User:Off the Rails

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Mysterious error message (Apoc)

So, this came up:

Transfer Error.png

I've never seen it before and I'm out of ideas. Transtellar are reasonably happy, and all three of my bases have adequate road access.

Voice Control in EU 2012

I'm not sure where this idea came from, but after playing XEU for a few hours I was keen to engage my soldiers in conversation. If I'm sending them to their deaths, it's only right that I should treat them like the people they aren't, right?

Here's what I've got:

  • A decent headset mic, the Sennheiser PC26. My webcam's mic is too prone to picking up noise from the speakers and neighbours and I'm too lazy to set up a PTT key.
  • Windows Speech Recognition - included with Vista, 7 and 8. Make sure you've set it up properly, and train it to understand your voice.
  • WSRMacros - Extra tool for configuring additional commands.
  • XCOM Enemy Unknown keyboard shortcuts. By default, R is reload, 1 is fire, Y is Overwatch, V is open door/defuse bomb and so on.

When WSRMacros is running it has an icon in the system tray. Double-click that icon (it's a blue speech bubble with gears in it) to define a new macro. You need this macro to Send Keystrokes, so click on that. The next window

Here's the list of what I say, and what keys the macro "presses".

  • "Fire" - 1
  • "Headshot" - 2
  • "Suppression" - also 2
  • "Run and Gun" - 2 again
  • "Fire a rocket" - the ubiquitous 2
  • "Fire at Will" - Y (Overwatch)
  • "Reload" - R
  • "Cancel" - Escape (enter {esc} in the "keys to press" box)
  • "Wait" - Tab (selects next soldier)
  • "Next target" - Tab (selects next target)
  • "Where are you" - Home (enter {HOME}) (centers the camera on this unit)
  • "Open the door" - V
  • "Get into cover" - B (hunker down)
  • "Swap Weapons" - X
  • "Go back" - shift (selects previous soldier or target)

I don't say "overwatch" or "hunker down" because for some reason I felt like a dork saying that on my own in an empty room. I don't know what "hunker" is supposed to mean, anyway.

I don't have medikits, grenades, psi attacks and so on in the list because I'm never sure where they're going to appear. You can get to them through voice control by saying "Press 4", "Press 8" and so on.

Note that a couple of these commands require the cursor to be positioned over your soldier to work - opening the door is one of them - as though you were going to click on the soldier.

Give this a try. It's awesome.

Slightly mad idea #1

In UFO's MAPS directory are a few files that never crop up in the game. What could they be? The files are

I reckon it's possible to get some idea of what these files look like. I reason thusly:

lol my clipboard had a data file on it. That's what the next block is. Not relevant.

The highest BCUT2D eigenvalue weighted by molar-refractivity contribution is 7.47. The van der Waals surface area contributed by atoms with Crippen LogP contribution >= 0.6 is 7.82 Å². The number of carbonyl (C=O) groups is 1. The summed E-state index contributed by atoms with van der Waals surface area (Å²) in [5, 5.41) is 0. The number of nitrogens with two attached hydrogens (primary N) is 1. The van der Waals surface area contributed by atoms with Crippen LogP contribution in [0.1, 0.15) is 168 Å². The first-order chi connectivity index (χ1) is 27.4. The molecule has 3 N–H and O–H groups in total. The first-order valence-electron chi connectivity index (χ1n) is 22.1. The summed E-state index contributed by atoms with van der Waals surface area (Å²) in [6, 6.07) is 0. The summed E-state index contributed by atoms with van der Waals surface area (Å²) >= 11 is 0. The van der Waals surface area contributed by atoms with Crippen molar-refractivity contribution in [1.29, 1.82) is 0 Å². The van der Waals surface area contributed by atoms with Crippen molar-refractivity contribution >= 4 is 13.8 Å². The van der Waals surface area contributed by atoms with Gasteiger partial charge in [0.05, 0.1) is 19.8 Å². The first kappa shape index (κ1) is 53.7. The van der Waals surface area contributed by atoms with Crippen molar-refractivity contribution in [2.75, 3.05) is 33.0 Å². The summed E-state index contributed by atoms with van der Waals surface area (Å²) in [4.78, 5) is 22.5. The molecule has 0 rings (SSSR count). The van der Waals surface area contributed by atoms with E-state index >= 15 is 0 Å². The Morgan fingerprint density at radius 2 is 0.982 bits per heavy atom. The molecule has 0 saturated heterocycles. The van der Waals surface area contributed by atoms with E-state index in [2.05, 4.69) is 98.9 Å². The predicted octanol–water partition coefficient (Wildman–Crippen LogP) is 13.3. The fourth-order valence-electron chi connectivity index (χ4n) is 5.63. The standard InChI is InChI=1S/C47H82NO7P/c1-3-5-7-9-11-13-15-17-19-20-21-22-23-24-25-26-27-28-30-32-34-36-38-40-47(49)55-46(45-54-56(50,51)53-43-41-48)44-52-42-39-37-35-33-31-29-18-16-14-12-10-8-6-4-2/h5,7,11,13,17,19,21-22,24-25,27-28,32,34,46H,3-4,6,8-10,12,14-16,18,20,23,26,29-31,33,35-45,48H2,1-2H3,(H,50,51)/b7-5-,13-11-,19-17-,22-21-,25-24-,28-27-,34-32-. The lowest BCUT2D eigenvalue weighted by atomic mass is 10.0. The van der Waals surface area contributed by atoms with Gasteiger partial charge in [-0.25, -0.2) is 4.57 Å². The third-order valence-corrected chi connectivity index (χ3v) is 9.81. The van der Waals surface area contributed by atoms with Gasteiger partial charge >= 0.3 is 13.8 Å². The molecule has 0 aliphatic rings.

We know that X-Com constructs its map files like this: First of all, the relevant MCD files are strung together, one after another. Each MCD file is a list of objects that appear on the map - all the walls, the doors, the different kinds of floor and the objects that litter the battlescape - trees and gas pumps and tables and the like.

So the game constructs an MCD Array and then treats it like a Chinese menu - I'll have a 55, some 81s and a couple of 108s please, and have you got any of those crispy beef things?

Every MCD Array created by the game starts with the contents of BLANKS.MCD - a simple pair of objects indicating empty space and burnt ground, respectively. Any map tile that appears to be empty in fact contains BLANKS000, and any time you demolish the floor with a blaster bomb, that charred brown patch left behind is in fact BLANKS001.

When constructing the battlescape, the game "orders" items from its MCD Array "menu". Starting from the northwestern tile on the top level, it places the ground, western wall, northern wall and

The fantastic thing is, you don't actually need a menu to order Chinese food. You can just pick some random numbers and you're guaranteed to get SOMETHING. If we assume that these unused .MAP files are intended to work with an MCD Array that begins with BLANKS000, we can extend this assumption a bit - any byte that is 00 can be assumed to refer to BLANKS000, and any byte that is anything else up to FF means there is an object, wall or patch of ground in this tile.

I've created a spreadsheet that takes .MAP data exports from Hex Workshop and shows the arrangement of ground tiles, walls and objects within the map. Grab it here.

Of course, only a complete tool would try to use Microsoft Excel as an art program, right?


Er... right.

The limitations are obvious - while we can tell that there is an object in a particular tile, we have no way of knowing which object to put there. So we can't actually play these maps yet. But at least we can get a rough idea of what they look like.